Early Origins of the Rhynd family
The surname Rhynd was first found in Perthshire
, in the parish of Rhynd. "The name occurs in the Chartulary of Moray early in the XIII. century and it has been variously spelt Rhynd, Rhind, Rynd and Rind. It is doubtless territorial, and derived either from the parish of Rhynd, co. Perth, or from the estate of Rhind, in Fifeshire." CITATION[CLOSE]
Lowe, Mark Anthony, Patronymica Britannica, A Dictionary of Family Names of the United Kingdom. London: John Russel Smith, 1860. Print.
George Fraser Black in his Surnames of Scotland
, explores the history and lineage in more detail. "From the parish of Rhynd in Perthshire
. William de Rynd was a charter witness in Aberdeen, 1342. Although Rynd or Rhynd is now a somewhat rare name in Angus
it is of considerable antiquity in that county. Rinds or Rynds figure in feuds with Ogilvies, Guthries, and other neighbors there. Murthacus (Murdoch) del Rynde had a gift from David II of four oxgates of land in the royal hunting forest of Plater and four oxgates of Casse in 1366. " CITATION[CLOSE]
Black, George F., The Surnames of Scotland Their Origin, Meaning and History. New York: New York Public Library, 1946. Print. (ISBN 0-87104-172-3)
Early History of the Rhynd family
This web page shows only a small excerpt of our Rhynd research.Another 313 words (22 lines of text) covering the years 1300, 1342, 1372, 1479, 1833, 1863, 1728 and 1789 are included under the topic Early Rhynd History in all our PDF Extended History products and printed products wherever possible.
Rhynd Spelling Variations
The appearance of the printing press and the first dictionaries in the last few hundred
years did much to standardize spelling. Prior to that time scribes spelled according to sound, a practice that resulted in many spelling variations
. Rhynd has been spelled Rhind, Rhynd, Rind, Rynd, Rinds, Rynds, Rhinds and others.
Early Notables of the Rhynd family (pre 1700)
More information is included under the topic Early Rhynd Notables in all our PDF Extended History products
and printed products wherever possible.
Migration of the Rhynd family to Ireland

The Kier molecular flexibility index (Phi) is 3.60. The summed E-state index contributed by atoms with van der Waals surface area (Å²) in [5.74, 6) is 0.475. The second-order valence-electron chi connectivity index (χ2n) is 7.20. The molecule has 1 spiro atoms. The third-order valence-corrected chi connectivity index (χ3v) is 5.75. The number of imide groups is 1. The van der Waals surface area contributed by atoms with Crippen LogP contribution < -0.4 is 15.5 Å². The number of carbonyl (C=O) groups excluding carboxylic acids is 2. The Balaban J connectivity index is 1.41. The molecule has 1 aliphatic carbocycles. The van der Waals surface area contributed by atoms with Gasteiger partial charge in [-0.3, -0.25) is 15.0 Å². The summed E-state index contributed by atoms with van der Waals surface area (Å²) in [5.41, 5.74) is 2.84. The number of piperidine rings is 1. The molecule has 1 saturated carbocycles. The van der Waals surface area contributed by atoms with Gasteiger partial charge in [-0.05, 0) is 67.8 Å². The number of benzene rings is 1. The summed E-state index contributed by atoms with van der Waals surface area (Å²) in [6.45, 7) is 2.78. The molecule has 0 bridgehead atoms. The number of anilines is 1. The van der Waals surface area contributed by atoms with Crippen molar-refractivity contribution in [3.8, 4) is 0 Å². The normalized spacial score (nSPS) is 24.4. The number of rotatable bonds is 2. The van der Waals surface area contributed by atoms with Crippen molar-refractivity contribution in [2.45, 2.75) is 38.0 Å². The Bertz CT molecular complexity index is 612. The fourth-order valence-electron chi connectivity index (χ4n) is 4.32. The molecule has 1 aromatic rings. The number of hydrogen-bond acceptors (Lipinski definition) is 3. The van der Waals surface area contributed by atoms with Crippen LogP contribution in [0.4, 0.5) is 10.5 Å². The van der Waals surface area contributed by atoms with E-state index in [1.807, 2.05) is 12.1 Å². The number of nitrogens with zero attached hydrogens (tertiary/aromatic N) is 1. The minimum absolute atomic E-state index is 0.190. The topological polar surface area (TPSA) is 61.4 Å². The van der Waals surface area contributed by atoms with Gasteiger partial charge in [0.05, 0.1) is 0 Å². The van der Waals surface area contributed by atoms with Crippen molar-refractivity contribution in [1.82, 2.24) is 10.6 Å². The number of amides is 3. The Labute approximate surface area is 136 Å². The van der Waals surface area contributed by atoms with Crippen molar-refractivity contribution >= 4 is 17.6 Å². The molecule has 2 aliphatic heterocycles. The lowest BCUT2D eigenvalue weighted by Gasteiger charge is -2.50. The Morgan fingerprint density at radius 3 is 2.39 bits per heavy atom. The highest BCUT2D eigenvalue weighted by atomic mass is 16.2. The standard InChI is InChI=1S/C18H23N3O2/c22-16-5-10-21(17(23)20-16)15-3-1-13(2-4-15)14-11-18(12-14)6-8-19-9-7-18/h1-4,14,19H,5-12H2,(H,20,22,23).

Some of the Rhynd family moved to Ireland
, but this topic is not covered in this excerpt. More information about their life in Ireland
is included in all our PDF Extended History products
and printed products wherever possible.
Migration of the Rhynd family to the New World and Oceana
The expense of the crossing to the North American colonies seemed small beside the difficulties of remaining in Scotland
. It was a long and hard trip, but at its end lay the reward of freedom. Some Scots remained faithful to England
and called themselves United Empire Loyalists, while others fought in the American War of Independence
. Much of this lost Scottish heritage has been recovered in the last century through Clan
societies and other patriotic Scottish organizations. A search of immigration and passenger lists revealed many important, early immigrants to North America bearing the name of Rhynd:
Rhynd Settlers in United States in the 19th Century
- Walter Rhynd, aged 25, who landed in America from Aberdeen, in 1899
Rhynd Settlers in United States in the 20th Century
- Robert Rhynd, aged 29, who emigrated to the United States from England, in 1900
- Robert Rhynd, aged 32, who settled in America from Peterhead, in 1905
- Robert M. Rhynd, aged 36, who landed in America, in 1908
- Isabella Rhynd, aged 38, who landed in America from Coatbridge, Scotland, in 1910
- James Rhynd, aged 3, who landed in America from Coatbridge, Scotland, in 1910
- ... (More are available in all our PDF Extended History products and printed products wherever possible.)
Rhynd Settlers in Australia in the 19th Century
- William Rhynd, aged 24, a labourer, who arrived in South Australia in 1851 aboard the ship "Sultana" CITATION[CLOSE]
State Records of South Australia. (Retrieved 2010, November 5) SULTANA 1851. Retrieved http://www.slsa.sa.gov.au/BSA/1851Sultana.htm
The Rhynd Motto
The motto was originally a war cry or slogan. Mottoes first began to be shown with arms in the 14th and 15th centuries, but were not in general use until the 17th century. Thus the oldest coats of arms generally do not include a motto. Mottoes seldom form part of the grant of arms: Under most heraldic authorities, a motto is an optional component of the coat of arms, and can be added to or changed at will; many families have chosen not to display a motto.
Motto: Diuturnitate fragrantior
Motto Translation: long-time fragant.